They said it couldn’t be done. A fifth year of 31 Days of Horror? 31 more terror, gore and shower scene-filled movies worth highlighting? But Rejects always say die and never back away from a challenge, so we’ve rounded up the horror fans among us and put together another month’s worth of genre fun. Enjoy!
Hell hath no fury like a slighted, backwoods widower with access to a witch. I mean, right? After country store owner Ed Harley’s (Lance Henriksen) simple life is shattered by the accidental death of his son under the wheels of a careless city slicker’s dirt-bike, he helps resurrect vengeance incarnate. The demon Pumpkinhead proceeds to stalk those Harley holds responsible for his son’s death, killing them more often than not by unnecessarily climbing on top of stuff and grabbing their faces. When Harley sees the error of his actions, it’s showdown time between he and the hell-beast he summoned.
Pumpkinhead, in spite of his terrifying pedigree, clearly has a sense of humor. Be it his penchant for crawling on top of cabins for head grabs, climbing giant trees just to throw people out of them, or smooshing faces against windowpanes simply to be a dick, it’s clear he has a flair for the comically dramatic. Still, Pumpkinhead’s killing-idiots-in-funny-ways opus occurs a little over an hour into the film when he impales Joel, one of the city punks, with his own rifle — then proceeds to break his neck…twice. Nobody can ever accuse Pumpkinhead of not being thorough.
Save for a few short scenes worth of one of our inevitable lady victims sporting a midriff-baring tank top, there isn’t much going on in the sex department. This is a movie all about the kills, with not much in the way of horny teenager filler. That said, if demons with nipples and ambiguous genitalia crank your shaft, this flick has your weird name written all over it.
The body-count in Pumpkinhead is comparatively low when set against a lot of modern horror, with only four at the hands of our baddie, but the movie makes them count. I think it’s noteworthy that the deaths aren’t even overtly gory, but they’re still impactful and, frankly, fun. Outside of the actual killing, there’s also a whole lot of suckas getting rag-dolled all over the place just for kicks.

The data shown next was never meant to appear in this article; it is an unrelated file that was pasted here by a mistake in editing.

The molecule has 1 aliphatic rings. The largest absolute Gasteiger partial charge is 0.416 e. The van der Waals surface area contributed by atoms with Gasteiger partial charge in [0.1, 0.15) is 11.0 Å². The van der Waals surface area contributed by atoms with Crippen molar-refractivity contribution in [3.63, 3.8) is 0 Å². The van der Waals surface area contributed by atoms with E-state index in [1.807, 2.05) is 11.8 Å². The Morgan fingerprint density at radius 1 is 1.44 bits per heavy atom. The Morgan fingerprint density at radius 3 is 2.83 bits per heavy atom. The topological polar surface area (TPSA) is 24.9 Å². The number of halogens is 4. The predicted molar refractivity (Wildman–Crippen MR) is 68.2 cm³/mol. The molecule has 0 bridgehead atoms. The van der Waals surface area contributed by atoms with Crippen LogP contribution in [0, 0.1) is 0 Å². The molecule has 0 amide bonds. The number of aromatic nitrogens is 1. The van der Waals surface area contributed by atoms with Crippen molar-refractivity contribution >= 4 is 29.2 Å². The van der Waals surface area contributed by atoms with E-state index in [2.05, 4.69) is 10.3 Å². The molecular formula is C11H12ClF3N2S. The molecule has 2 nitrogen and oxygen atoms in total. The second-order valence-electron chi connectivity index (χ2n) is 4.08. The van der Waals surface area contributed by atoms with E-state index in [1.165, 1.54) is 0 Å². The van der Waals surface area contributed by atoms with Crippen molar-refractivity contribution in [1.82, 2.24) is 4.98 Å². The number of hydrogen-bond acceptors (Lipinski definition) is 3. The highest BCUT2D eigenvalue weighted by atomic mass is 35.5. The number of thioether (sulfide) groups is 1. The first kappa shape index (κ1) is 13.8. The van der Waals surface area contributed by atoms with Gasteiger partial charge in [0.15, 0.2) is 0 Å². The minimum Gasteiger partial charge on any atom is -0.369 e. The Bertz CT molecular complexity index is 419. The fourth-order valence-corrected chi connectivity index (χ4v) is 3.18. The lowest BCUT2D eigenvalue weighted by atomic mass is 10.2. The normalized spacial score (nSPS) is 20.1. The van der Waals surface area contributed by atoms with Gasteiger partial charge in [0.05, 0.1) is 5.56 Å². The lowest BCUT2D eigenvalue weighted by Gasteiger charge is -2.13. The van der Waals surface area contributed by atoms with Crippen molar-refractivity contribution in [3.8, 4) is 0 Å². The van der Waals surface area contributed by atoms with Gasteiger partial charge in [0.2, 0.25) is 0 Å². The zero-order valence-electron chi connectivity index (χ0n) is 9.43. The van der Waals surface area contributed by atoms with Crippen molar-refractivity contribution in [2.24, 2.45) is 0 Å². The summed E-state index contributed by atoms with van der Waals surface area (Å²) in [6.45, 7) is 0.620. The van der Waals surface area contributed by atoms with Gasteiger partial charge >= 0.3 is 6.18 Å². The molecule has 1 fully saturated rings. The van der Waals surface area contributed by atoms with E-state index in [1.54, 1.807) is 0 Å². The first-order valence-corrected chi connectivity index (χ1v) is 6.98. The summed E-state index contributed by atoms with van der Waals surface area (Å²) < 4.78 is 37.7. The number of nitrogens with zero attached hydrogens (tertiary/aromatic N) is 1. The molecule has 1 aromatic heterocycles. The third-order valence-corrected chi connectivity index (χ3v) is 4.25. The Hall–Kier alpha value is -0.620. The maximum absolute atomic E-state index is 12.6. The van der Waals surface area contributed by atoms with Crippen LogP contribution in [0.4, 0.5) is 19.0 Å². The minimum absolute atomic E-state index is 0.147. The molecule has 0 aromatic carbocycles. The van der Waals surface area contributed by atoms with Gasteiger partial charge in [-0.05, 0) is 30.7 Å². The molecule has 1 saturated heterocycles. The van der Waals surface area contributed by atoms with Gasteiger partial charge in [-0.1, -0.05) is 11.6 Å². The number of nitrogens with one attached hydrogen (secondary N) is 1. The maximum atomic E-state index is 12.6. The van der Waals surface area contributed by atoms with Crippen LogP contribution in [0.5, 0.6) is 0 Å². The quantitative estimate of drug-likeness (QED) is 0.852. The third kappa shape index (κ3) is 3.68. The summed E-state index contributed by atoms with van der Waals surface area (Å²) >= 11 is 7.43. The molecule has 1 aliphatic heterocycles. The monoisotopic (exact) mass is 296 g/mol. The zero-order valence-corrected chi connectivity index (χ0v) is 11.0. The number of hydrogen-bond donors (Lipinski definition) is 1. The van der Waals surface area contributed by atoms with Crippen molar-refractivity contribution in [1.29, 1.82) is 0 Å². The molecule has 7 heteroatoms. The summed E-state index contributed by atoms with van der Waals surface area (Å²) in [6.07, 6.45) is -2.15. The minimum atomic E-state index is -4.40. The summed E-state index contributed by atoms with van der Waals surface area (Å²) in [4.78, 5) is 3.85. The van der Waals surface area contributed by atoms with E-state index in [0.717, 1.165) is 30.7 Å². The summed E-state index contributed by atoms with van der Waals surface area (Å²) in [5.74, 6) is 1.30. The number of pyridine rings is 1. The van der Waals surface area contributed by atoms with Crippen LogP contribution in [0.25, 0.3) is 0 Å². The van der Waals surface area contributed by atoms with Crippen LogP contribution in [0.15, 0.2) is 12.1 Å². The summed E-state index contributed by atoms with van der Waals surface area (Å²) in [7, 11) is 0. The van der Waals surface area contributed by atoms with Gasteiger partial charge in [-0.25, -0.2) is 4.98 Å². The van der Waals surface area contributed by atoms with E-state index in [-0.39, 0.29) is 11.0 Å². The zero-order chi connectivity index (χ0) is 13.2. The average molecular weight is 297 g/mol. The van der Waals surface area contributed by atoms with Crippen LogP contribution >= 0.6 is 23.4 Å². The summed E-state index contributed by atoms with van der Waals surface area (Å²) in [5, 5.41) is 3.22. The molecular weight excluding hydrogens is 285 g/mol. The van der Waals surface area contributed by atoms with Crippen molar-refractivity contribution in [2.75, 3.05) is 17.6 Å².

For me, the film is more about imagery and mood than overt scares. Even watching Pumpkinhead as a ten year old, I was more geeked out getting to see Lance Henriksen in another film again (I had only experienced him as Stryker in Savage Dawn at that point; I was behind the curve on Aliens), and the iconic creature design of Pumpkinhead himself. Perhaps I’m in the minority, but I’ll say it; I’d be just as terrified if not moreso seeing Stan Winston’s Pumpkinhead step out of the mist as an H.R. Giger Xenomorph. One is going to kill you quickly, because that’s what it does; the other is going to steal your motorcycle chain and chuckle before treating your body like a lawn dart.
Pumpkinhead was practical effects master Stan Winston’s directorial debut. The story, also partially penned by Winston, doesn’t have a lot of depth, but it doesn’t need to. It’s fast, fun, and the camp just makes it that much better. Henriksen overacts, as does everyone in the cast with a line. You genuinely don’t care, however. He creates a fantastic rural legend come to life, and seeing Pumpkinhead in action reminds viewers just how much poorer the landscape of practical effects is without Stan Winston in the world today. Even if you don’t like the film narratively, it’s difficult not to marvel at Winston’s incredible talent.